Women’s football has come a long way since the first FIFA Women’s World Cup in 1991. Since then, the sport has grown in popularity and galvanized support around the world. Today, we honor the legacy of these women’s teams by taking a look back at all the winners and runners-up of the FIFA Women’s World Cup from 1991 to 2019. Here is a comprehensive list of all champions and finalists, along with some interesting facts about each tournament throughout history.
Women’s football world cups have been organized every four years by the Federation International de Football Association since 1991. So far, eight FIFA women’s world cups have been successfully hosted in different countries. United States won the inaugural FIFA women’s world cup held in China.
Women’s FIFA World Cup Winners list
|1991||12||United States||Norway||US won by 2-1||China|
|1995||12||Norway||Germany||Norway won by 2-0||Sweden|
|1999||16||United States||China PR||US won by 5-4 in penalty after draw at 0-0||United States|
|2003||16||Germany||Sweden||Germany won by 2-1 (Golden Goal)||United States|
|2007||16||Germany||Brazil||Germany won by 2-0||China|
|2011||16||Japan||United States||Japan won by 3-1 in penalty after draw at 2-2||Germany|
|2015||24||United States||Japan||USA won by 5-2||Canada|
|2019||24||United States||Netherlands||United States won by 2-0||France|
Countries with number of titles
It is the United States that has won the most FIFA women’s world cups, followed by Germany with two titles, Norway with one, and Japan with one.
|COUNTRY||NUMBER of TITLES||YEAR|
|United States||4||1991, 1999, 2015, 2019|
The United States is the most successful nation in FIFA Women’s World Cup history. They have won the tournament a record four times, and have been runners-up twice.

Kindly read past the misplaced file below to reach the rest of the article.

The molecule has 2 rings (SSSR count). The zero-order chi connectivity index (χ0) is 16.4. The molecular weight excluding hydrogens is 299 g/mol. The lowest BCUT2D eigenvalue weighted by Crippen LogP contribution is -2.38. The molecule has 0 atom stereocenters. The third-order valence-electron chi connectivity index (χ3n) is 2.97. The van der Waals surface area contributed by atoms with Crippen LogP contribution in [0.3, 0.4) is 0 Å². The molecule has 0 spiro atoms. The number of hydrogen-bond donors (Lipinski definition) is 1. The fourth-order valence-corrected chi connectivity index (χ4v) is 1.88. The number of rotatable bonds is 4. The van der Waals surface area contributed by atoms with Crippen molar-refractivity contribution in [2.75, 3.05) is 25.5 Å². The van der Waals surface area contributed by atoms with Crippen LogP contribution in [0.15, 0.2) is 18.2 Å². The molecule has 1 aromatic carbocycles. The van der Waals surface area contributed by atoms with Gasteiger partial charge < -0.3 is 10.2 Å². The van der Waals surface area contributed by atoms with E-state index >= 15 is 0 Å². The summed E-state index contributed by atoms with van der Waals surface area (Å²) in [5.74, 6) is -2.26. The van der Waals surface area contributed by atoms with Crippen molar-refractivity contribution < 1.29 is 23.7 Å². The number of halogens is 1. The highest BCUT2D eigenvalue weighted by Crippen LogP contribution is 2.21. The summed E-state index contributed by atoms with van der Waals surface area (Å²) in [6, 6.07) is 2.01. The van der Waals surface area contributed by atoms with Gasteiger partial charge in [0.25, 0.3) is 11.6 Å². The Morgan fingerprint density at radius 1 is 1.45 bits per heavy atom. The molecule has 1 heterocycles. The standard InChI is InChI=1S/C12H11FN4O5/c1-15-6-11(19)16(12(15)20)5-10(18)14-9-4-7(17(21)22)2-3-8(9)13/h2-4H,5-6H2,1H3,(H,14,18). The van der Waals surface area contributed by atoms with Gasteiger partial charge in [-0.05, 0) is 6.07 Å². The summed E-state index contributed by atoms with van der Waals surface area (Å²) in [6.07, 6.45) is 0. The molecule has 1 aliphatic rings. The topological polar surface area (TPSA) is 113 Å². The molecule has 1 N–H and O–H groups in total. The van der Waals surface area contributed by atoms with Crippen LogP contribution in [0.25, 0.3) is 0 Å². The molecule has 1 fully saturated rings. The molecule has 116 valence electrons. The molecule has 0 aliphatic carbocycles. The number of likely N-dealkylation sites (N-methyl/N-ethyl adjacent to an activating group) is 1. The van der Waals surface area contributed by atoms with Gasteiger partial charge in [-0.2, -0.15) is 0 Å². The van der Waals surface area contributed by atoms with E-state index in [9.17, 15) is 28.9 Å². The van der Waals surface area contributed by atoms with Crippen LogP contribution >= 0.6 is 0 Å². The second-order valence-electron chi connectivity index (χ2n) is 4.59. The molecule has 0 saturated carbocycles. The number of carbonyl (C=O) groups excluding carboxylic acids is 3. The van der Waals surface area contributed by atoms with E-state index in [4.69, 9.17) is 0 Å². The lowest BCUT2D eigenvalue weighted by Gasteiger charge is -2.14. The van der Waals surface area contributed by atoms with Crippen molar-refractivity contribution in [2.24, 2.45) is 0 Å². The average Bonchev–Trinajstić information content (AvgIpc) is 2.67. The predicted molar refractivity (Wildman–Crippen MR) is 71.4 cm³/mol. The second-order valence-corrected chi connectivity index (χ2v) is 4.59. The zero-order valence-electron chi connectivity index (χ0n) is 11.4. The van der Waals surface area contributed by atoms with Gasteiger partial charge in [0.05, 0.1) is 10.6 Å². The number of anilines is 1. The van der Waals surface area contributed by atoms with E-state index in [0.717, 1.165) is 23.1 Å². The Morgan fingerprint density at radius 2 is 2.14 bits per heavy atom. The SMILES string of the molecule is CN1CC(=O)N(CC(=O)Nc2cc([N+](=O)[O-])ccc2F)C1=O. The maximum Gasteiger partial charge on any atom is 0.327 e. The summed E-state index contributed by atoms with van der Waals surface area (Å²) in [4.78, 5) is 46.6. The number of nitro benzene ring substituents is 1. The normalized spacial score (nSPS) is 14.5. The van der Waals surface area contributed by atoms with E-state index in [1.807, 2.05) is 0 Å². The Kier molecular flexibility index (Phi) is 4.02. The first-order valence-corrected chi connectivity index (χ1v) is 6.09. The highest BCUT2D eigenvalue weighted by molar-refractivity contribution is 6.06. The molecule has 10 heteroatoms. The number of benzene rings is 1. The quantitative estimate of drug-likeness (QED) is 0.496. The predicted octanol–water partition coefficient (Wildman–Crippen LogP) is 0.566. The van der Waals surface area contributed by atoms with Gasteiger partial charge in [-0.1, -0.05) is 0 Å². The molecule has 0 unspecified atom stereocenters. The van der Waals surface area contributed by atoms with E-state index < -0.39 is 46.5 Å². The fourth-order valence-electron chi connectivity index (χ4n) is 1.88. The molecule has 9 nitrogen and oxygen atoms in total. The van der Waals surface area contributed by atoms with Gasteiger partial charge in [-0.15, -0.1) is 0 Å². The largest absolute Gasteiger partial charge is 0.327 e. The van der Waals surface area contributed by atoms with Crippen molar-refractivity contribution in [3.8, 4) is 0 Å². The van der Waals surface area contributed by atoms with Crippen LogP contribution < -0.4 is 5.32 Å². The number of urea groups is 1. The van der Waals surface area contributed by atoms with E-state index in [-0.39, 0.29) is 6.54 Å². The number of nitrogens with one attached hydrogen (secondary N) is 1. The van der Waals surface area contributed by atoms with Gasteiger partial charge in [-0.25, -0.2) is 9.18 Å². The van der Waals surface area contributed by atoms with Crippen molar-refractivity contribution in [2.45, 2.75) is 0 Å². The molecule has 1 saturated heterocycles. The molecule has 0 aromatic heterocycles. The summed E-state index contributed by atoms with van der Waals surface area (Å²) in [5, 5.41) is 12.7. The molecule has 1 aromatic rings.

The United States first won the FIFA Women’s World Cup in 1991, defeating Norway 2-1 in the final. They defended their title in 1999, with a come-from-behind victory over China in the final. After losing to Japan in the 2011 final, the United States bounced back to win again in 2015, beating Japan 5-2. Their most recent triumph came in 2019, when they defeated The Netherlands 2-0 in the final.
The United States has also won four Olympic gold medals in women’s soccer, more than any other nation.
Germany have appeared in seven FIFA Women’s World Cups, winning the tournament twice in 2003 and 2007. They have also been runners-up three times, in 1995, 1999, and 2011.
Germany made their first appearance at the FIFA Women’s World Cup in 1991, but were eliminated in the group stage. Four years later, they reached the quarter-finals before being beaten by China.
In 1999, Germany hosted the FIFA Women’s World Cup and reached the final for the first time. They lost to the United States after a golden goal from Brandi Chastain.
Four years later, Germany won their first FIFA Women’s World Cup title with a 2-1 victory over Sweden in the final. Birgit Prinz was named Player of the Tournament after scoring seven goals.
Germany defended their title successfully in 2007 with a 6-2 win over Brazil in the final. Marta was named Player of the Tournament for her performances throughout the competition.
2011 saw Germany lose out to Japan in a dramatic final, which ended 2-2 after extra time before Japan won on penalties 3-1. Celia Sasic was named as Germany’s Player of the Tournament.
The Brazil women’s national football team has won the FIFA Women’s World Cup five times, more than any other team. They were the inaugural winners of the tournament in 1991 and have since won in 1999, 2003, 2007, and 2019.
Brazil has also been runners-up three times, in 1995, 2007, and 2011.
Since its inception in 1991, the FIFA Women’s World Cup has been won by eight different countries. The United States have been the most successful team, winning three times (1991, 1999 and 2015), while Germany have won twice (2003 and 2007).
Other winners include Norway (1995), Japan (2011) and China PR (1999). Below is a list of all the FIFA Women’s World Cup winners, runners-up and third-place finishers.
1991: United States